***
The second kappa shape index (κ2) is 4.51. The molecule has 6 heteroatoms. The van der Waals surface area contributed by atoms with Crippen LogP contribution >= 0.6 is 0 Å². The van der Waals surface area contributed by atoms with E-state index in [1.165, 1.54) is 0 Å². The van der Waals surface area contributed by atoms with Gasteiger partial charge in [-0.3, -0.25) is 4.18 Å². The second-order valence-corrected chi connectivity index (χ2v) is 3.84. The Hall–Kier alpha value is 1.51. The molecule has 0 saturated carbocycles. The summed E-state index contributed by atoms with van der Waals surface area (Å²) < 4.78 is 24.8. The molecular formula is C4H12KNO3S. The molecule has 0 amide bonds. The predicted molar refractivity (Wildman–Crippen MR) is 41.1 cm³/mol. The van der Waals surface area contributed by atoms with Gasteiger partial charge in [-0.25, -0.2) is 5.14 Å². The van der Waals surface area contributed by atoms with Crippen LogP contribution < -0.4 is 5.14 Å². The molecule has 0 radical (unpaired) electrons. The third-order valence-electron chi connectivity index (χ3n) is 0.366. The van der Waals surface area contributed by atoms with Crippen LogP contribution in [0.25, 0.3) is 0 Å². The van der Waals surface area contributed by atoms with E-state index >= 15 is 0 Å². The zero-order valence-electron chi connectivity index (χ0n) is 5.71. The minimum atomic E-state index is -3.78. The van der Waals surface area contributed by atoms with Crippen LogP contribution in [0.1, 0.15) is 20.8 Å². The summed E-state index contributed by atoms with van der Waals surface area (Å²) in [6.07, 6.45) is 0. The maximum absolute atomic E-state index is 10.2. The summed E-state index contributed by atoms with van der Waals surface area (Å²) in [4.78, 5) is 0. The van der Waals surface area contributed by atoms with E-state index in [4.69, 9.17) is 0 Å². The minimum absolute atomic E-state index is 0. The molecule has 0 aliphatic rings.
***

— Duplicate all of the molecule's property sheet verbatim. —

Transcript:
The second kappa shape index (κ2) is 4.51. The molecule has 6 heteroatoms. The van der Waals surface area contributed by atoms with Crippen LogP contribution >= 0.6 is 0 Å². The van der Waals surface area contributed by atoms with E-state index in [1.165, 1.54) is 0 Å². The van der Waals surface area contributed by atoms with Gasteiger partial charge in [-0.3, -0.25) is 4.18 Å². The second-order valence-corrected chi connectivity index (χ2v) is 3.84. The Hall–Kier alpha value is 1.51. The molecule has 0 saturated carbocycles. The summed E-state index contributed by atoms with van der Waals surface area (Å²) < 4.78 is 24.8. The molecular formula is C4H12KNO3S. The molecule has 0 amide bonds. The predicted molar refractivity (Wildman–Crippen MR) is 41.1 cm³/mol. The van der Waals surface area contributed by atoms with Gasteiger partial charge in [-0.25, -0.2) is 5.14 Å². The van der Waals surface area contributed by atoms with Crippen LogP contribution < -0.4 is 5.14 Å². The molecule has 0 radical (unpaired) electrons. The third-order valence-electron chi connectivity index (χ3n) is 0.366. The van der Waals surface area contributed by atoms with Crippen LogP contribution in [0.25, 0.3) is 0 Å². The van der Waals surface area contributed by atoms with E-state index >= 15 is 0 Å². The zero-order valence-electron chi connectivity index (χ0n) is 5.71. The minimum atomic E-state index is -3.78. The van der Waals surface area contributed by atoms with Crippen LogP contribution in [0.1, 0.15) is 20.8 Å². The summed E-state index contributed by atoms with van der Waals surface area (Å²) in [6.07, 6.45) is 0. The maximum absolute atomic E-state index is 10.2. The summed E-state index contributed by atoms with van der Waals surface area (Å²) in [4.78, 5) is 0. The van der Waals surface area contributed by atoms with E-state index in [4.69, 9.17) is 0 Å². The minimum absolute atomic E-state index is 0. The molecule has 0 aliphatic rings.